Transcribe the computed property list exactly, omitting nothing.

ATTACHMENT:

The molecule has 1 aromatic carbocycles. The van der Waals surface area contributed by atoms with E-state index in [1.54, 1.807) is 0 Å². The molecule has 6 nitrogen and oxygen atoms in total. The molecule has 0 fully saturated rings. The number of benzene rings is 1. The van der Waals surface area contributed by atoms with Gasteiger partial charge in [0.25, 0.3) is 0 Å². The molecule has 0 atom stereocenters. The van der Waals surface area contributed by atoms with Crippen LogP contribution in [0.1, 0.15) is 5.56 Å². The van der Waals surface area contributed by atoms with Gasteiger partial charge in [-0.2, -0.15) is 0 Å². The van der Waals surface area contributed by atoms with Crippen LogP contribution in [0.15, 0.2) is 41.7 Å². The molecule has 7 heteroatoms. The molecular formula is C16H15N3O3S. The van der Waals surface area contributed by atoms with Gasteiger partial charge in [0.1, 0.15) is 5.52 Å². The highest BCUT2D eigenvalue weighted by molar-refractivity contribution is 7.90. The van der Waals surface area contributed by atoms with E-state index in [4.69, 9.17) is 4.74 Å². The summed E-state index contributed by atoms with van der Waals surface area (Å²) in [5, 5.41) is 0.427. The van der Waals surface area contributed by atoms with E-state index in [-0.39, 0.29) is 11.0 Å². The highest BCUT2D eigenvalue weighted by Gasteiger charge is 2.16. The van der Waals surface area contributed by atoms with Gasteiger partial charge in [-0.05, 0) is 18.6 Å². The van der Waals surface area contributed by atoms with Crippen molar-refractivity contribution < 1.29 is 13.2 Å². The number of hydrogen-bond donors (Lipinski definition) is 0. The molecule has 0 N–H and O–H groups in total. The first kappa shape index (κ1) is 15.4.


The molecule has 1 aromatic carbocycles. The van der Waals surface area contributed by atoms with E-state index in [1.54, 1.807) is 0 Å². The molecule has 6 nitrogen and oxygen atoms in total. The molecule has 0 fully saturated rings. The number of benzene rings is 1. The van der Waals surface area contributed by atoms with Gasteiger partial charge in [0.25, 0.3) is 0 Å². The molecule has 0 atom stereocenters. The van der Waals surface area contributed by atoms with Crippen LogP contribution in [0.1, 0.15) is 5.56 Å². The van der Waals surface area contributed by atoms with Gasteiger partial charge in [-0.2, -0.15) is 0 Å². The van der Waals surface area contributed by atoms with Crippen LogP contribution in [0.15, 0.2) is 41.7 Å². The molecule has 7 heteroatoms. The molecular formula is C16H15N3O3S. The van der Waals surface area contributed by atoms with Gasteiger partial charge in [0.1, 0.15) is 5.52 Å². The highest BCUT2D eigenvalue weighted by molar-refractivity contribution is 7.90. The van der Waals surface area contributed by atoms with E-state index in [4.69, 9.17) is 4.74 Å². The summed E-state index contributed by atoms with van der Waals surface area (Å²) in [5, 5.41) is 0.427. The van der Waals surface area contributed by atoms with E-state index in [-0.39, 0.29) is 11.0 Å². The highest BCUT2D eigenvalue weighted by Gasteiger charge is 2.16. The van der Waals surface area contributed by atoms with Gasteiger partial charge in [-0.05, 0) is 18.6 Å². The van der Waals surface area contributed by atoms with Crippen molar-refractivity contribution < 1.29 is 13.2 Å². The number of hydrogen-bond donors (Lipinski definition) is 0. The molecule has 0 N–H and O–H groups in total. The first kappa shape index (κ1) is 15.4.